At Last, NYS Issues Guidance on Its New Pass-Through Entity Tax
By Sandy Weinberg, Principal, Steven J. Eller, Partner, and Nick Rochedieu, Senior Manager
This week ‒ finally ‒ the New York State Department of Taxation and Finance (Tax Department) issued a Technical Services Memorandum, TSB-M-21(1)C,(1)l, addressing open issues regarding New York’s new pass-through entity tax (PTET). The Memorandum, coupled with the Tax Department’s website, provides useful examples, access to the election form, and guidance on early payment of the PTET in 2021.
We addressed the law and open questions in our recent State Tax Observations article. We now summarize below the significant information contained in the Memorandum and on the website.
Due Dates and How to Make the PTET Election
New York’s PTET is elected annually and, once elected, is irrevocable. For 2021, the election must be made by October 15, 2021. For subsequent years, the annual election must be made in the January 1st to March 15th timeframe. The election can be made only online. It must be done through the Tax Department’s Online Business Account Service. As such, an account must be set up first. How to create an account, or if one is already created, how to make the PTET election, can be found here.
Who Can Make the Election
Only an “authorized person” may make the PTET election on behalf of an eligible partnership or S corporation. According to the Tax Department’s website, tax professionals may not make this election on behalf of their clients.
Publicly Traded Partnerships, Single Member LLCs, Sole Proprietorships, Trusts, non-profit entities, and corporations (excluding S corporations) are not eligible to make the PTET election.
PTET Payments and Returns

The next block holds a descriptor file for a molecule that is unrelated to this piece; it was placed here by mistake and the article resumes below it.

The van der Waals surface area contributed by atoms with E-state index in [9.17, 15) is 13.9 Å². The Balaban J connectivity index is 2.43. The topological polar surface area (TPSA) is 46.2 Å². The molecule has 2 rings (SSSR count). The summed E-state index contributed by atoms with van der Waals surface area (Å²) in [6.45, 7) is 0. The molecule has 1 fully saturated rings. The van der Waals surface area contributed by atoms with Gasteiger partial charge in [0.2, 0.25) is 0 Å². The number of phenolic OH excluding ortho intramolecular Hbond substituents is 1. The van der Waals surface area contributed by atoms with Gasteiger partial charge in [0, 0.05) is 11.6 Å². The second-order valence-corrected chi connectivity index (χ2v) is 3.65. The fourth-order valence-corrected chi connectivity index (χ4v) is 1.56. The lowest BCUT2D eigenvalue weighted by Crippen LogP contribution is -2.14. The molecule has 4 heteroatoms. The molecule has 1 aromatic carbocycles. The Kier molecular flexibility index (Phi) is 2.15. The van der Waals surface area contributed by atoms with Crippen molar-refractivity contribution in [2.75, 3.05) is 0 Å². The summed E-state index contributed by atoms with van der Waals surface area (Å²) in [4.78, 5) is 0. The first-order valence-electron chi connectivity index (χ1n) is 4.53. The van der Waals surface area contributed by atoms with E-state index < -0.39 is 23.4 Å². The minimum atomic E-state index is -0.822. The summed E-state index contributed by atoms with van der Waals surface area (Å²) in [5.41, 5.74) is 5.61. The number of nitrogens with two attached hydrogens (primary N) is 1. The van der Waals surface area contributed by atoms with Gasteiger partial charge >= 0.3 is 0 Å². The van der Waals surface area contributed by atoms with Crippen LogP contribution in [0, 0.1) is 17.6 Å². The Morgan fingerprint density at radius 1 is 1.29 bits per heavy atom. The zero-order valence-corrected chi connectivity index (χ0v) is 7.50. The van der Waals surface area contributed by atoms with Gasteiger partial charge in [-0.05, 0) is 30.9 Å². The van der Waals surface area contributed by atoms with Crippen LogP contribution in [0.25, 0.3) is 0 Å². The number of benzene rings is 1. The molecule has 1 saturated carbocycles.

For 2021, an entity has the option to make a payment of estimated PTET. There will be an online application by December 15, 2021 to accomplish this. While the law calls for payment of the 2021 tax in March 2022, the option to make a payment in 2021 allows cash-basis taxpayers to take the deduction in 2021.
In addition, partners, members, and shareholders are still required to make estimated payments for 2021 as if the entity has made no payments on their behalf. The individual payments cannot take into account any PTET credit. The combination of the PTET estimates, coupled with the individual estimates, results in duplicative payments for an extensive period of time, particularly for those filing and taking their PTET credit as late as the extended due date of October 15, 2022. For all following years, this issue goes away.
For tax years starting on January 1, 2022, an electing entity is required to make quarterly estimated payments of at least 25% of the lesser of 100% of the prior year PTET (there must be PTET elected in that prior year) or 90% of the current year PTET. Payments cannot be applied to any other tax and are not allowed to be transferred between related individuals or entities. Penalties and interest will apply to underpayments and late payments. Estimated payments are due on or before March 15th, June 15th, September 15th, and December 15th in the calendar year prior to the year in which the due date of the PTET return falls.
The PTET return is due on March 15th and must be filed on a calendar year basis. Fiscal year taxpayers do not recompute their income on a calendar year basis but will determine their taxable income based on the calendar year that includes their year-end date. A six-month extension may be requested online by March 15th. Once filed, a PTET return may not be amended for any reason. Penalties and interest will apply to late filing and/or late payments.